There was a time when it was virtually impossible to find any unfavorable commentary in print about different dog breeds. Although most breed-selection books are still very sanitized in their presentation of various breeds, the trend now is towards a bit more candor. Baer and Duno's Choosing a Dog: Your Guide to Picking the Perfect Breed pulls no punches in this regard. They present breeds as they have encountered them, warts and all. It is for this reason that I recommend that anyone in the market for a new dog read this book.
This book has occasionally been criticized for being too negative, but that is its very strength. Written by dog trainers who too often see the disastrous mismatching of owner and dog, Baer and Duno attempt to warn potential owners of the mistakes others have made. "By choosing the right dog you can avoid much heartache," they sensibly declare. It is not their intention to label breeds good or bad but to describe, from the perspective of dog trainers, how things can go awry for the typical pet owner seeking a pleasant pet.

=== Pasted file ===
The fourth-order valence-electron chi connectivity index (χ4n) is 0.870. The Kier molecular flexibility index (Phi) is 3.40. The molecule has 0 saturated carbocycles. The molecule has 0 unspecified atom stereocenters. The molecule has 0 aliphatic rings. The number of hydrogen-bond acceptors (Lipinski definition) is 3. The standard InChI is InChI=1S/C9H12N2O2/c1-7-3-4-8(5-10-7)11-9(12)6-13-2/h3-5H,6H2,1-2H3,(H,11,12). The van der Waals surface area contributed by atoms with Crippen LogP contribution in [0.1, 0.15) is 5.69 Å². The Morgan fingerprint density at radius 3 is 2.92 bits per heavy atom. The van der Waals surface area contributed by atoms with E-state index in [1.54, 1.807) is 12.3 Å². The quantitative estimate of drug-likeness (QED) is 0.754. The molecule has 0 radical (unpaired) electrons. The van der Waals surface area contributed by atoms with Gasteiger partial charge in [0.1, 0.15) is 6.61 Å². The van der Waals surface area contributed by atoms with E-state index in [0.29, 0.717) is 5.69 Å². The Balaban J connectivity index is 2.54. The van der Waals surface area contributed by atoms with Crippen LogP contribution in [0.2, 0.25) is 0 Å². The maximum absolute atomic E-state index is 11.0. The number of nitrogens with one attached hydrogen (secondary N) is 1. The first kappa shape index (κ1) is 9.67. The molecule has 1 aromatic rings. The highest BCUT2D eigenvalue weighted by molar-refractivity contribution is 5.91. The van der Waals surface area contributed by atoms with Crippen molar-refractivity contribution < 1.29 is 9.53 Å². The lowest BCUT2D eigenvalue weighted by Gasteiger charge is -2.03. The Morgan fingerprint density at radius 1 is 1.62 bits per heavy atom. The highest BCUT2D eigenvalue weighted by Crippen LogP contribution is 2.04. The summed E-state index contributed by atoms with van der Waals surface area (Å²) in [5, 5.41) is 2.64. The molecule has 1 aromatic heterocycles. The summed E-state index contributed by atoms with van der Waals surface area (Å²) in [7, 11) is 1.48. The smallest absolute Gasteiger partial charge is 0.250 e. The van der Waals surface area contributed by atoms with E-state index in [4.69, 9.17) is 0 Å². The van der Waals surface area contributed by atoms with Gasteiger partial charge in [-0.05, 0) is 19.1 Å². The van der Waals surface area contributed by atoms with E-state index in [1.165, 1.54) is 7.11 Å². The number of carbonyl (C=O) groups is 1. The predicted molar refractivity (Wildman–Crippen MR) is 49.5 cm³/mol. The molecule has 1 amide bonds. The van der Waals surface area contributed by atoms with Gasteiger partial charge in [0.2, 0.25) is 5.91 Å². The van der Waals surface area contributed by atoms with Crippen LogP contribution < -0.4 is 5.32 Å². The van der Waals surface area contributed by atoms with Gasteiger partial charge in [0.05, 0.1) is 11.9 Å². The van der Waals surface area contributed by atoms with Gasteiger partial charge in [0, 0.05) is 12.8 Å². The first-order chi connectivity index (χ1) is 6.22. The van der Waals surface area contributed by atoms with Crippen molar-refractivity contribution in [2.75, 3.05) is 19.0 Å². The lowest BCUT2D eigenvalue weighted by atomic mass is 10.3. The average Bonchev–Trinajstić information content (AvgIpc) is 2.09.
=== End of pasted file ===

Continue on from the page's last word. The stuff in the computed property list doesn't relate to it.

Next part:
Breeds are categorized by AKC group, which allows the authors to begin each section by discussing the commonalities within the group. Sporting dogs, for example, "should be owned by active persons who enjoy a busy dog." Most working breeds, "are large, dominant, strong... very territorial and require a confident owner with great leadership skills." Non-sporting breeds? "A collection of dissimilar breeds... None can easily be placed into any of the other groups." They then go on, within each group, to discuss the individual breeds.
Some of the information is dated, and the scope of breeds has limitations. Since the book's publication in 1995, Border Collies for example, have moved from the Miscellaneous Class (as indicated in the book) to the AKC's Herding Group. Similarly, Jack Russell Terriers are no longer in the Miscellaneous Class but are in the Terrier Group. Some of the breeds that are currently in the AKC's Miscellaneous Class, e.g., Nova Scotia Duck Tolling Retrievers or Beuceron, are not discussed at all. Nor are some relatively common, although not AKC recognized breeds, such as American Bulldogs. That being said, most of the breeds that one would encounter or be likely to investigate for ownership are discussed.